Effect of an Alternative Newborn Naming Strategy on Wrong-Patient Errors: A Quasi-Experimental Study

Ethan Pfeifer, Margaret Lozovatsky, Joanna Abraham, Thomas Kannampallil

Research output: Contribution to journalArticlepeer-review

3 Scopus citations


Objectives Newborns are often assigned temporary names at birth. Temporary newborn names-often a combination of the mother's last name and the newborn's gender-are vulnerable to patient misidentification due to similarities with other newborns or between a mother and her newborn. We developed and implemented an alternative distinct naming strategy, and then compared its effectiveness on reducing the number of wrong-patient orders with the standard distinct naming strategy. Methods This study was conducted over a 14-month period in the newborn nursery and neonatal intensive care units of three hospitals that were part of the same health care system. We used a quasi-experimental study design using interrupted time series analysis to compare the differences in wrong-patient orders (an indicator of patient misidentification) before and after the implementation of the alternative distinct naming strategy. Results Overall, there were 25 wrong-patient errors per 10,000 orders during entire study period (36.8 per 10,000 before and 19.6 per 10,000 after). However, there was no statistically significant change in the rate of wrong-patient ordering errors after the transition from the distinct to the alternative distinct naming strategy (β = 0.832, 95% confidence interval [CI] = -0.83 to 2.49, p = 0.326). We also found that, overall, 1.7% of the clinicians contributed to 62% of the wrong-patient errors. Conclusion Although we did not find statistically significant differences in wrong-patient errors, the alternative distinct naming approach provides pragmatic advantages over its predecessors. In addition, the localization of wrong-patient errors within a small set of clinicians highlights the potential for developing strategies for delivering training to clinicians.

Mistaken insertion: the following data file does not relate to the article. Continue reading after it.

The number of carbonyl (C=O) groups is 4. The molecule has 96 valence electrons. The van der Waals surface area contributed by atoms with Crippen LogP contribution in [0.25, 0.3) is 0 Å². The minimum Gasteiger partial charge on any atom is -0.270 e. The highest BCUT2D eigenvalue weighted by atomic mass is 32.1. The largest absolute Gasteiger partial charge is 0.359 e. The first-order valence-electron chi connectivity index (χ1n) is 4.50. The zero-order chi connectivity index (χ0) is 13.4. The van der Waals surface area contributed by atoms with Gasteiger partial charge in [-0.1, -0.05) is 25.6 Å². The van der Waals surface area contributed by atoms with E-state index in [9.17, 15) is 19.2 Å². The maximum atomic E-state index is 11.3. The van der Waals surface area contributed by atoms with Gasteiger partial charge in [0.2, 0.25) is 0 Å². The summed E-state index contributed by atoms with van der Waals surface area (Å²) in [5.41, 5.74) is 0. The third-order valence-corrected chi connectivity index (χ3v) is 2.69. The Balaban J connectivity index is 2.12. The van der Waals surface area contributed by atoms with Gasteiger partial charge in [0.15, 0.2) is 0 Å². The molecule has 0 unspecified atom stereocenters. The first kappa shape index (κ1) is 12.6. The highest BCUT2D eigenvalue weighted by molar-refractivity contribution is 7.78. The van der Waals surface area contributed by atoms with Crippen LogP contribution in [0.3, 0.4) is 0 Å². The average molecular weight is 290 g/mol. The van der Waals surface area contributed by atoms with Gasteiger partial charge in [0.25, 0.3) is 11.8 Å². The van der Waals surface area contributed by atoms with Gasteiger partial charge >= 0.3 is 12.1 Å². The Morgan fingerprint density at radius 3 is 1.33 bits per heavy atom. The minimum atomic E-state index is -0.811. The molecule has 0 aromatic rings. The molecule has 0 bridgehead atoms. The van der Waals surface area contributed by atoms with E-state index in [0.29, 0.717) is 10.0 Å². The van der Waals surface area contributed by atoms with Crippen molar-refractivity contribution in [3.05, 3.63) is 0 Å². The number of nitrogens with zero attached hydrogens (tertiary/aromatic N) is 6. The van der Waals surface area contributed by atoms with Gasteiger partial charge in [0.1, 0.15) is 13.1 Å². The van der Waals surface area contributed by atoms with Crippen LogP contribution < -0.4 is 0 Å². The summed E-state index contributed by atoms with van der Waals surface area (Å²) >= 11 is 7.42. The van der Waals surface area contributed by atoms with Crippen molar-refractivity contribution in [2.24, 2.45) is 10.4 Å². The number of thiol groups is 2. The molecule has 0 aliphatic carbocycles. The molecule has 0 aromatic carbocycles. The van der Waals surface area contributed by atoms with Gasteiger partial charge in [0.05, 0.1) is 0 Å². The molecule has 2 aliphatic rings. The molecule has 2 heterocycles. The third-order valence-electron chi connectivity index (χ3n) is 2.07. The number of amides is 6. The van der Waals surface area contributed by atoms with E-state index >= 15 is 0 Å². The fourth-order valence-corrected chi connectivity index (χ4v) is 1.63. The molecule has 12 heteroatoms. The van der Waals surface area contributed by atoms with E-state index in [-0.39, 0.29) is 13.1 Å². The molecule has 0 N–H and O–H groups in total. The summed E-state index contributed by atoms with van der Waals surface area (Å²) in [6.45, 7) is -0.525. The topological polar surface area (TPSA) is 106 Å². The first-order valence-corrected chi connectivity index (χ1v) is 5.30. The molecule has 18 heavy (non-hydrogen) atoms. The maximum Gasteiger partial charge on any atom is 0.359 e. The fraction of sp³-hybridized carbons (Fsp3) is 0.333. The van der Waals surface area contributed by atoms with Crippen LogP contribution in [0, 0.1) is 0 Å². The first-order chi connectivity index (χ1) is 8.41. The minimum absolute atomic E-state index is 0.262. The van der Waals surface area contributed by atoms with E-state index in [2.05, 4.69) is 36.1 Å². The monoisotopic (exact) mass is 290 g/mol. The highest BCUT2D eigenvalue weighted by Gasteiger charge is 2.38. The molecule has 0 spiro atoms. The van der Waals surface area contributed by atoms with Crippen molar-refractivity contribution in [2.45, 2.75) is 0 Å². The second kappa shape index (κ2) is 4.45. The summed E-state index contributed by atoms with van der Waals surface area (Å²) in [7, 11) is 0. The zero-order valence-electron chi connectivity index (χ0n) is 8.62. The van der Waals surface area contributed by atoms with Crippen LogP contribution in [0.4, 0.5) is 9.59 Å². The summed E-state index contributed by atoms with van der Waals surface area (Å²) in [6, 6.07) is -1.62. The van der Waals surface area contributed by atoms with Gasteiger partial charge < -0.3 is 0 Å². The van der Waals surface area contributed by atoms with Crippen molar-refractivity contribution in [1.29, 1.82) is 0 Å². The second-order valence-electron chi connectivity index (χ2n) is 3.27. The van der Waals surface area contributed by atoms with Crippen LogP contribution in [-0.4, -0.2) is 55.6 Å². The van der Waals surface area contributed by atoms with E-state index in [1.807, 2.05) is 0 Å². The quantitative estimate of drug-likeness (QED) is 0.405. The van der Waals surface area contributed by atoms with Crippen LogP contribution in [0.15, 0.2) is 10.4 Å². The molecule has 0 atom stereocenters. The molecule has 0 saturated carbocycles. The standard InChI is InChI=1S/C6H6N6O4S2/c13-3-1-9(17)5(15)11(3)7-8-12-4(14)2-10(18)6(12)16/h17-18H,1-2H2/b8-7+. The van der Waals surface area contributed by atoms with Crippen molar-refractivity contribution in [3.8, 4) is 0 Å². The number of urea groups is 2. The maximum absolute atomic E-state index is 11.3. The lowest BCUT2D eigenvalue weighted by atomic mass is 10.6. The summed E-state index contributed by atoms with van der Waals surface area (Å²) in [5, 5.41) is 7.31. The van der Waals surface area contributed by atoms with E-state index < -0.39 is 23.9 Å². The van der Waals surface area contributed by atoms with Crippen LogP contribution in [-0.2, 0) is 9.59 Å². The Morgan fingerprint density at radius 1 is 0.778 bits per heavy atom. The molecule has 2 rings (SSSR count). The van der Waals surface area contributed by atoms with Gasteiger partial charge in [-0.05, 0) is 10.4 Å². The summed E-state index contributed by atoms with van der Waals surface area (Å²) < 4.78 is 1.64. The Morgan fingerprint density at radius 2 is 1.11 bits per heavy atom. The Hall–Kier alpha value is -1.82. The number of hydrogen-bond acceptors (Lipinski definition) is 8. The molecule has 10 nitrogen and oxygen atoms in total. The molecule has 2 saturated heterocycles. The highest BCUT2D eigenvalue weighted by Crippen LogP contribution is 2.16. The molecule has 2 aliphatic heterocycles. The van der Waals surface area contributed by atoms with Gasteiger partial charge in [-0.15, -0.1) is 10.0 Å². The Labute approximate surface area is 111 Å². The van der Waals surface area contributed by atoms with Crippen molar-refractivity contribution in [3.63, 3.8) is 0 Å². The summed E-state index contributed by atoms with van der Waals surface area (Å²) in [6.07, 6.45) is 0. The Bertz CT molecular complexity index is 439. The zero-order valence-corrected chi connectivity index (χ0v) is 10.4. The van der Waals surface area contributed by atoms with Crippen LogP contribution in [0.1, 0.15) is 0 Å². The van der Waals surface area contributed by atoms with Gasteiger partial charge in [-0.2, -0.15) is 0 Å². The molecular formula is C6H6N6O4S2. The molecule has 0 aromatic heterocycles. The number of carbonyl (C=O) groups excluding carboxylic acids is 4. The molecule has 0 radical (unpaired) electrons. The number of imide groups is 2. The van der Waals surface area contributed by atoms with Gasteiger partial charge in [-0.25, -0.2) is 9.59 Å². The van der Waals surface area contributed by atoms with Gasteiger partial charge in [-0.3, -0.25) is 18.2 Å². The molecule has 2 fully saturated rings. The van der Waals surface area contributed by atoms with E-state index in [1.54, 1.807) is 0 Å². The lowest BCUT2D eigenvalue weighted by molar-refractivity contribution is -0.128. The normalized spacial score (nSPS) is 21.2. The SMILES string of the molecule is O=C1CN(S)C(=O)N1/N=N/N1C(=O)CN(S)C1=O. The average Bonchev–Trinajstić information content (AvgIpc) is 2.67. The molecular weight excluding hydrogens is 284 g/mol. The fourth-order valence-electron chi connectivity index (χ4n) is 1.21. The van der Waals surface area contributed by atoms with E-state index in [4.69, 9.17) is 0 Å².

Original languageEnglish
Pages (from-to)235-241
Number of pages7
JournalApplied clinical informatics
Issue number2
StatePublished - Mar 1 2020


  • newborn naming
  • patient misidentification
  • segmented regression
  • wrong-patient errors


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